Searchable abstracts of presentations at key conferences in endocrinology
Endocrine Abstracts (2015) 37 EP134 | DOI: 10.1530/endoabs.37.EP134


1Endocrinolgy and Metabolism Department, Faculty of Medicine, Ege University, Izmir, Turkey; 2Internal Medicine Department, Faculty of Medicine, Ege University, Izmir, Turkey; 3Genetics Department, Faculty of Medicine, Ege University, Izmir, Turkey; 4Pathology Department, Faculty of Medicine, Ege University, Izmir, Turkey.

Introduction: Dyskeratosis congenita is a rare multisystemic disease characterised with atrophy on skin, pigmentation, nail dystrophy, leukoplakia in mucous membrane, bone marrow failure, and tendency to malignancy. We present a rare case of dyskeratosis congenita associated with hypothyroidism and hypogonadism.

Case: A 30-year-old male patient was referred to Endocrinology Department with the findings of micropenis and atrophic testicles. His parents had cousin marriage. Physical examination results: BP: 130/80 mmHg, height: 172 cm, weight: 83 kg, and BMI: 28 kg/m2. There were hypopigmented skin lesions in the whole body. The skin was dry and the nails were dystrophic. His axillary and pubic hair was normal but facial hair was scarce. He had alopecia in 1/3 of outer eyebrow (Omnibus sign) and saddle nose. Micropenis and testicles were found to be atrophic. The laboratory findings: WBC: 3140/mm3, neutrophil: 1740/mm3, Hb: 12.5 g/dl, plt: 187 000/mm3, free testosterone: 1.4 pg/ml, total testosterone: 0.70 ng/ml, FSH: 77.28 mIU/l, LH: 15.38 mIU/l, E2: <20 pg/ml, prolactin: 6.77 ng/ml, DHEAS: 222.1 μg/dl, free T3: 3.35 pg/ml, free T4: 0.98 ng/dl, TSH: 10.88 mIU/l, anti-TG: 203 IU/ml, ACTH: 24.1 pg/ml, and cortisol: 13.34 μg/dl. Hypergonadotropic hypogonadism was suspected as testosterone was low and FSH and LH were high. Hyperkeratosis keratoderma was found in skin biopsy. In the biopsy of lymph node from right cervical, we found disseminated histiocytic proliferation that changes the normal appearance of lymph node and granulomas that are characterised with rare giant cell formation and that don’t include necrosis.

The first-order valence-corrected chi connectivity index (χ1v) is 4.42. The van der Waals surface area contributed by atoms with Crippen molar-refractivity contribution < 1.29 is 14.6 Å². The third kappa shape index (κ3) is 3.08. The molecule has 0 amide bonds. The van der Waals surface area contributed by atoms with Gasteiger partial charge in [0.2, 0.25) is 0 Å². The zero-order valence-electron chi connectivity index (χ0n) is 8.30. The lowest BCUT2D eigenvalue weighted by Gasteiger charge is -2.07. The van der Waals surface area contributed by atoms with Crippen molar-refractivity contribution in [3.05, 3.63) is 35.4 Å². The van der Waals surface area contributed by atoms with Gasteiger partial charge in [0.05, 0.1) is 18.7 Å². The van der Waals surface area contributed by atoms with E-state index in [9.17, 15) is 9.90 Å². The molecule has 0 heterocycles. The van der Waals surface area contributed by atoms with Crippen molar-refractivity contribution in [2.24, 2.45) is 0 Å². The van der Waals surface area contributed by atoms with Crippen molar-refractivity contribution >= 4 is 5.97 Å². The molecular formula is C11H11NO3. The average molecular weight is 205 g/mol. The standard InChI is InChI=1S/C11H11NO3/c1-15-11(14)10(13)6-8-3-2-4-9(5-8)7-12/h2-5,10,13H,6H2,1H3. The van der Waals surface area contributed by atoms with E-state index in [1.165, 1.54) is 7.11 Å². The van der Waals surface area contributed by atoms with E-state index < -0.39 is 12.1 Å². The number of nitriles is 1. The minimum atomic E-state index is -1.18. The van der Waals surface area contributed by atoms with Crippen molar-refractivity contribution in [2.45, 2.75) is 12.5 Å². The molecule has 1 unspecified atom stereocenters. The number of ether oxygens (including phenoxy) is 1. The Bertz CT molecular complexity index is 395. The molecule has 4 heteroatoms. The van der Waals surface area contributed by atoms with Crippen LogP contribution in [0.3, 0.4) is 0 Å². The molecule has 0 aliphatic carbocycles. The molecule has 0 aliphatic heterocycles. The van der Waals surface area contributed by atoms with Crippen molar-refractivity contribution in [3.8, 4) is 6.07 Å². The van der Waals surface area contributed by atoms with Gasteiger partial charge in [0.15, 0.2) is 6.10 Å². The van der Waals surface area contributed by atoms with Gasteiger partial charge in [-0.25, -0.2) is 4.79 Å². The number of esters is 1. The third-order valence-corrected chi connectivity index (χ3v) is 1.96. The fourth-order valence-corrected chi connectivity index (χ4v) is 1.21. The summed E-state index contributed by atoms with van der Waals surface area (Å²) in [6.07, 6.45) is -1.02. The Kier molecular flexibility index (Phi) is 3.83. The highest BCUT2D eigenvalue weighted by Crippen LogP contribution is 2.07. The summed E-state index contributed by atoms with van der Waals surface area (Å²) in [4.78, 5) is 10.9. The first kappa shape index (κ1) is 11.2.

Conclusion: Dyskeratosis congenita is a rare disease showing X-linked recessive inheritance along with autosomal dominant and recessive forms. Although the pathogenesis of the disease is still unknown, DKC1 gene localised to Xq28 is thought to be responsible for the X-linked dyskeratosis congenita. Our patient is still genetically studied. In this syndrome, the association of hypothyroidism and hypogonadism should be kept in mind.

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